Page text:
A Commentary on Recent Legal Developments by the Opinions Group
of McCarthy Tétrault LLP
In Bourque v.
Poudrier, 2013 QCCA 1663, the Quebec Court of Appeal has
extended the scope of in solidum liability to ensure recovery for
damages resulting from professional negligence.
In the Bourque case, the claimants wished to purchase
land that was free of any rights of way or other servitudes. The
seller fraudulently confirmed that no such rights existed on the
land. Further, the buyers' notary erroneously confirmed the
absence of such rights, despite the fact that he had participated
in the preparation of the deeds granting them. After completion of
the sale, the buyers discovered the servitudes and failed in
negotiations to have them removed or relocated. Accordingly, the
buyers sued to annul the sale and for in solidum condemnation of
the seller and the notary for repayment of the purchase price.
Under Quebec law, in solidum liability arises where two or more
wrongdoers commit distinct faults, often arising from different
legal sources, causing one prejudice to the victim. As regards the
victim, in solidum liability has the same effect as joint and
several or solidary liability in that it permits the full recovery
against any of the wrongdoers. In solidum liability arises where
the exceptional regime of joint and several liability does not
The first instance judgement in Bourque refused to
condemn the notary on an in solidum basis for return of the
purchase price because the legal effects of annulling the sale
could only apply between the parties to it. The Quebec Court of
Appeal reversed this decision.
The Court of Appeal indicated that in solidum liability had been
applied to award damages in similar cases of professional
negligence where the contract in issue was not annulled. Further,
the court stated that in solidum liability is based in equity and
intended to be flexible enough to protect a creditor from the
effects of the insolvency of one of several debtors. It is also
intended to avoid a multiplicity of proceedings. The Court of
Appeal recognized that the notary's fault was causally
subsidiary to the fraudulent misrepresentation of the sellers.
Nonetheless, the liability of the notary was not subsidiary or
conditional upon the seller's failure or inability to reimburse
The Court of Appeal stated that the quantum of liability of the
sellers and notary was the same, but the source of liability was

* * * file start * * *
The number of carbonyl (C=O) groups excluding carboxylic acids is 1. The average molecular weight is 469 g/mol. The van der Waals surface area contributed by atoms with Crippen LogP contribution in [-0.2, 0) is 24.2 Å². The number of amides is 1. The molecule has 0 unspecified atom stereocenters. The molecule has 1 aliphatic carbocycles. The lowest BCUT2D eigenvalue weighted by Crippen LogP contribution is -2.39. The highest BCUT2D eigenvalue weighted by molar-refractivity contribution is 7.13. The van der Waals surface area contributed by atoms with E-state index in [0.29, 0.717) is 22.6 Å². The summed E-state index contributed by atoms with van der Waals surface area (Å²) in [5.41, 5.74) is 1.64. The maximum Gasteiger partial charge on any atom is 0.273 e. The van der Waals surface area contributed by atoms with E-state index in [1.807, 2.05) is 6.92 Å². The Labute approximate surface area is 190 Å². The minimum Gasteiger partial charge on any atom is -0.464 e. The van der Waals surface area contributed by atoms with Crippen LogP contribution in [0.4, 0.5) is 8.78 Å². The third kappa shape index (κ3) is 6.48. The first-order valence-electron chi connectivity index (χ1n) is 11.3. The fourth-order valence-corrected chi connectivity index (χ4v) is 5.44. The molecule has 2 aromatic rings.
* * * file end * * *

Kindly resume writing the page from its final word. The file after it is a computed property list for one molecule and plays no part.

different. The sellers were liable to return the purchase price
based on the nullity of the sale. The notary was liable to the
buyer for damages resulting from the notary's fault, i.e.
payment of the purchase price for a property that was unusable. The
court recognized that the buyer could not pursue the notary to
obtain the equivalent of the purchase price without at the same
time suing the seller to annul the sale. In this regard, the Court
of Appeal recognized that its decision is an extension or
adaptation of in solidum liability in the pursuit of an equitable
The Bourque decision appears to be the first in Quebec in
which liability among debtors on an in solidum basis is
interdependent. The point of in solidum liability is to permit a
creditor to pursue individually any of multiple defendants who have
caused the same damage through distinct faults. The claimant in the
Bourque could not have pursued the notary alone for damages
equivalent to the purchase price. The claimant would have been
unjustly enriched if compensated for the price while keeping the
property purchased. It is important to note that the Bourque
decision arose in the context of professional negligence. It may
provide a basis for applying in solidum liability to other
instances of professional negligence resulting in annulment or
termination of a contract with a third party.
It's not often that our little blog intersects with such titanic struggles as the U.S. presidential race – and by using the term "titanic" I certainly don't mean to suggest that anything disastrous is in the future.
J.J. v. C.C., is an interesting case in which the court held that an automotive garage owes a duty to minor children to secure the vehicles on the premises by locking the cars and safely storing the car keys...
In Irwin v. Alberta Veterinary Medical Association, 2015 ABCA 396, the Alberta Court of Appeal found that the "ABVMA" failed to afford procedural fairness to a veterinarian undergoing an incapacity assessment.
Register for Access and our Free Biweekly Alert for
This service is completely free. Access 250,000 archived articles from 100+ countries and get a personalised email twice a week covering developments (and yes, our lawyers like to think you’ve read our Disclaimer).